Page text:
|9/4||at Pittsburgh Steelers||14-10|
|9/11||at Baltimore Colts||17-10|
|9/25||Los Angeles Raiders||7-22|
|10/2||at Chicago Bears||14-31|
|10/9||at houston oilers||26-14|
|10/23||san diego chargers||14-6|
|10/30||kansas city chiefs||27-24|
|11/6||at Seattle Seahawks||19-27|
|11/13||at Los Angeles raiders||20-22|
|11/27||at san diego chargers||7-31|
|12/18||at kansas city chiefs||17-48|
|12/24||at Seattle Seahawks (AFC Wild card)||7-31|
The Broncos would return to the playoffs in 1983, rebounding from 1982’s gloomy strike-shortened season to finish 9-7.
But the defining moments of the year happened months before the regular-season opener — with what remains the biggest trade in franchise history and the arrival of the player who would most define the Broncos for decades to come.
That player, of course, was John Elway.
The baseball threat was a serious one. Elway had already recorded an outstanding season for the Oneonta (New York) Yankees in the short-season A-level New York-Penn League, batting .318 with a .896 OPS in 1982. He was patient at the plate, took his share of walks, could hit for power, and had speed to spare. It was reasonable to expect that if Elway had played baseball, he would have been in the major leagues by 1985 and could have been primed for a lengthy, stellar career.
But it’s likely he never would have been the transformative star he could be in football.
“If nothing happened within a week, I was going to sign with the Yankees,” Elway said just after his situation had been settled. “It’s not that I thought, ‘God, not the Yankees,’ but my preference was to play professional football.”
And that knowledge kept teams calling the Colts. The negotiations became serious between them and the Broncos, but were not conducted by the general managers or coaches. Instead, Broncos owner Edgar Kaiser dealt with Colts owner Robert Irsay, an impetuous owner who had habitually threatened to move his team — and in 1984, finally did.
Colts general manager Ernie Accorsi was willing to wait for what he felt was a fair deal for a franchise quarterback. Irsay didn’t. He agreed to send Elway to Denver in exchange for Hinton, Herrmann, and the Broncos’ first-round pick in the 1984 NFL Draft.
The news broke during the evening of May 2, 1983. A short pass away from Mile High Stadium sat McNichols Sports Arena, where the Denver Nuggets were trying to salvage Game 4 of their conference semifinal series with the San Antonio Spurs after falling behind three games to none. As the Nuggets took a 22-point halftime lead, the Broncos made the biggest trade in franchise history, and Elway signed his contract.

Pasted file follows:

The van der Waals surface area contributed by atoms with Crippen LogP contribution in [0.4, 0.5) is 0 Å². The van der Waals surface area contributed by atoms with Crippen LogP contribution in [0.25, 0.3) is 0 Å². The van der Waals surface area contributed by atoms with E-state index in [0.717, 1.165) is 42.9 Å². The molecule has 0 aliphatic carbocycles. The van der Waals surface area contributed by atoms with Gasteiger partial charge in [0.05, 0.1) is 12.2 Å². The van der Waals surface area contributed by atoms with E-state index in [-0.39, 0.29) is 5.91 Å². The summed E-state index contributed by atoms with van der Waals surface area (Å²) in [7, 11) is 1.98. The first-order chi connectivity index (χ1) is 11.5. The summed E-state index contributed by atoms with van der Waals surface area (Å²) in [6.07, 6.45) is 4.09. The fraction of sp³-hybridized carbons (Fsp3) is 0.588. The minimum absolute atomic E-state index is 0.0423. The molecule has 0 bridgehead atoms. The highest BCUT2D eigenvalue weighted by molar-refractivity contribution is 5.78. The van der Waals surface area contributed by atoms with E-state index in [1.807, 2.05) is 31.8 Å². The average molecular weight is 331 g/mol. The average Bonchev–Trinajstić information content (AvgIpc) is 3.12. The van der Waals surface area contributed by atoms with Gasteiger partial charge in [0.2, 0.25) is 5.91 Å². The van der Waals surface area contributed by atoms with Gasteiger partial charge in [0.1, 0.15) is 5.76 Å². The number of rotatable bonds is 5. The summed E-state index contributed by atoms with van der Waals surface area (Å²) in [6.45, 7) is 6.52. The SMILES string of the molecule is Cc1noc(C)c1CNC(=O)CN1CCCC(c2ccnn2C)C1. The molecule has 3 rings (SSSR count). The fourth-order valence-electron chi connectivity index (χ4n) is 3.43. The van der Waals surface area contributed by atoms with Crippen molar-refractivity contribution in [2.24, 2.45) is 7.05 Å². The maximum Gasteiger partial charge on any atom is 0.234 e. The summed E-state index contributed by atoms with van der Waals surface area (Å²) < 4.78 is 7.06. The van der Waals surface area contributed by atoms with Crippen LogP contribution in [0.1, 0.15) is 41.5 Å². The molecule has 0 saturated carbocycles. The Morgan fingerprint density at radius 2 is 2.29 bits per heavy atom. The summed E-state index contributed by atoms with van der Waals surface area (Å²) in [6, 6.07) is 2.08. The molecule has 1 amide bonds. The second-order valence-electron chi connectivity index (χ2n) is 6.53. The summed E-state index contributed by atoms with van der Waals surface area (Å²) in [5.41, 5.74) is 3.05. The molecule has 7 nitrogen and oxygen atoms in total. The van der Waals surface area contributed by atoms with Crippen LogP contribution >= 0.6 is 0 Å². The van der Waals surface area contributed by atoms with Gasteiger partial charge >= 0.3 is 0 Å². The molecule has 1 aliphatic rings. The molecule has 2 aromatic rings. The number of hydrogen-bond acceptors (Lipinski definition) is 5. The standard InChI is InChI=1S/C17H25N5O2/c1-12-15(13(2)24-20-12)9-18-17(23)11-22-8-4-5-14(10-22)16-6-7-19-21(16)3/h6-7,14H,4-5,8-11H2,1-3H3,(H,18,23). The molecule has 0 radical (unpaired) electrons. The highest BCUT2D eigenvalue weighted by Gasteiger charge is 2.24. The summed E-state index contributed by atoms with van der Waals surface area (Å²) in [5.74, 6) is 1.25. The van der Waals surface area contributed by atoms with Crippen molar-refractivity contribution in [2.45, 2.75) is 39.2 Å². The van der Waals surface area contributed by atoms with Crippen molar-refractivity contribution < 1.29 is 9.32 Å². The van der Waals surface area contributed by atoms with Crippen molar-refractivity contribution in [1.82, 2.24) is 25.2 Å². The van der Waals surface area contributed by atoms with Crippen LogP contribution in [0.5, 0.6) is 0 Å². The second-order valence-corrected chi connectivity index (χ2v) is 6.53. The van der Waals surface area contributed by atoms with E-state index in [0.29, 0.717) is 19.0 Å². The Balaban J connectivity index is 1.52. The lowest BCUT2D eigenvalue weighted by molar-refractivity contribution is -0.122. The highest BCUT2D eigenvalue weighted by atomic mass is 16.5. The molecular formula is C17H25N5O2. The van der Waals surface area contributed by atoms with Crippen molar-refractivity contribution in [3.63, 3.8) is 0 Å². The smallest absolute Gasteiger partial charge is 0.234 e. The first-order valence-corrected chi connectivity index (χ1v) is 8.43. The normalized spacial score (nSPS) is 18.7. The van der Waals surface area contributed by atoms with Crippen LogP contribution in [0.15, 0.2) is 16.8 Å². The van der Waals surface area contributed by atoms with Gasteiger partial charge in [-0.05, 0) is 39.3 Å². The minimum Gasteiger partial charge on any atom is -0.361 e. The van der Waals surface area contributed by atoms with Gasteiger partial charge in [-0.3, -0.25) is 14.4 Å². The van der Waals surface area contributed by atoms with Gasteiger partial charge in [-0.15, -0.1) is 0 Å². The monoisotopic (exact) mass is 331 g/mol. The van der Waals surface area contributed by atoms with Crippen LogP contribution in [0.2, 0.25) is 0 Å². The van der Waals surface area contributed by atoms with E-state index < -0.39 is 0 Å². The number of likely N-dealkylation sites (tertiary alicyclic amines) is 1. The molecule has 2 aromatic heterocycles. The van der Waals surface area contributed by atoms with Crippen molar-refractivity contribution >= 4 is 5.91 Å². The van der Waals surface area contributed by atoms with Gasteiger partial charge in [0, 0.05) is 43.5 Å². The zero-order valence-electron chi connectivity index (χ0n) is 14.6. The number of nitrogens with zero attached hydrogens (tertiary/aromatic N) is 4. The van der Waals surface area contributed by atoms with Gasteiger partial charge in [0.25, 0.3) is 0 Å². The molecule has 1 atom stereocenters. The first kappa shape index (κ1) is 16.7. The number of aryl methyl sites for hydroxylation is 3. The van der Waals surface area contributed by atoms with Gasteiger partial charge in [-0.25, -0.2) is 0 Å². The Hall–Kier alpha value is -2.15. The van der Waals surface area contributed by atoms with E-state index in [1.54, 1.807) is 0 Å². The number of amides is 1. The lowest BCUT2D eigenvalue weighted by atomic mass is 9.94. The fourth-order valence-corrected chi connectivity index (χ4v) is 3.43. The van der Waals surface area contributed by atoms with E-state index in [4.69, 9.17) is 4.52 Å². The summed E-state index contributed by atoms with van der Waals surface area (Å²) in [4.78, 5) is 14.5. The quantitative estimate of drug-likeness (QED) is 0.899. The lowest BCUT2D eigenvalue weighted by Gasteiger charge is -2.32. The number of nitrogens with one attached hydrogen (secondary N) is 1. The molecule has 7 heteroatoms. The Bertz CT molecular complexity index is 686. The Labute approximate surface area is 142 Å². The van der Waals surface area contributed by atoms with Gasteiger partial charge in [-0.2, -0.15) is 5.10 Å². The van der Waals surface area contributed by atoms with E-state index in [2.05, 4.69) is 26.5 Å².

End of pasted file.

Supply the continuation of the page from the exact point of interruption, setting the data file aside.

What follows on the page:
Broncos coach Dan Reeves, who had been sitting courtside, dashed for the exit.
At that point, the media caught on, and word spread. Press row became a ghost town. Television reporters, radio commentators and newspaper columnists grabbed their notes and gear, shoved it in briefcases and dashed to the press conference. It was held at 10:30 p.m. — barely on time to make the next day’s morning papers in Denver, and too late to beat the deadlines in the Eastern and Central time zones.
But there was no use in holding back. If Elway had been unveiled to Denver media at 3:30 a.m., the room would have still been packed and television stations would have gone back on the air — this was 1983, remember, and many still signed off for the night — to cover it.
Kaiser had altered the destiny of the franchise forever. No one knew that more than Reeves, who saw first-hand in Dallas with Roger Staubach how an athletic, multi-dimensional quarterback could galvanize the offense — and the entire team.
“This is the closest I’ve ever been to heaven,” Reeves said as Elway was introduced. “It’s my job now not to mess up.”
There were, of course, complications. Long-time Broncos antagonist Al Davis alleged that the NFL had blocked the attempts of his Los Angeles Raiders to trade for Elway. Hinton, who was initially upset by the deal, suggested through his lawyer that he would re-consider an earlier contract offer from the Chicago Blitz of the upstart USFL, but ultimately warmed to being a Colt and became one of their most beloved players in that era.
And Elway was not guaranteed anything regarding his role for the 1983 season. As the trade was announced, Reeves maintained that Steve DeBerg was still the No. 1 quarterback, and Elway would have to beat him out. DeBerg had experienced this before, in 1979 when San Francisco drafted Joe Montana. He would experience it again in 1985 and 1987, when the Buccaneers replaced him with Steve Young, and then Vinny Testaverde.
When Week 1 arrived on Sept. 4, Elway was the starter. DeBerg would start six games in 1983. But by December, Elway was pulling off the kind of comeback that would define his career, leading the Broncos back from a 19-0 deficit to stun Baltimore 21-19 in Week 15.
It clinched the Broncos’ fourth playoff appearance. And it announced in the boldest terms possible that the Elway Era was off and running.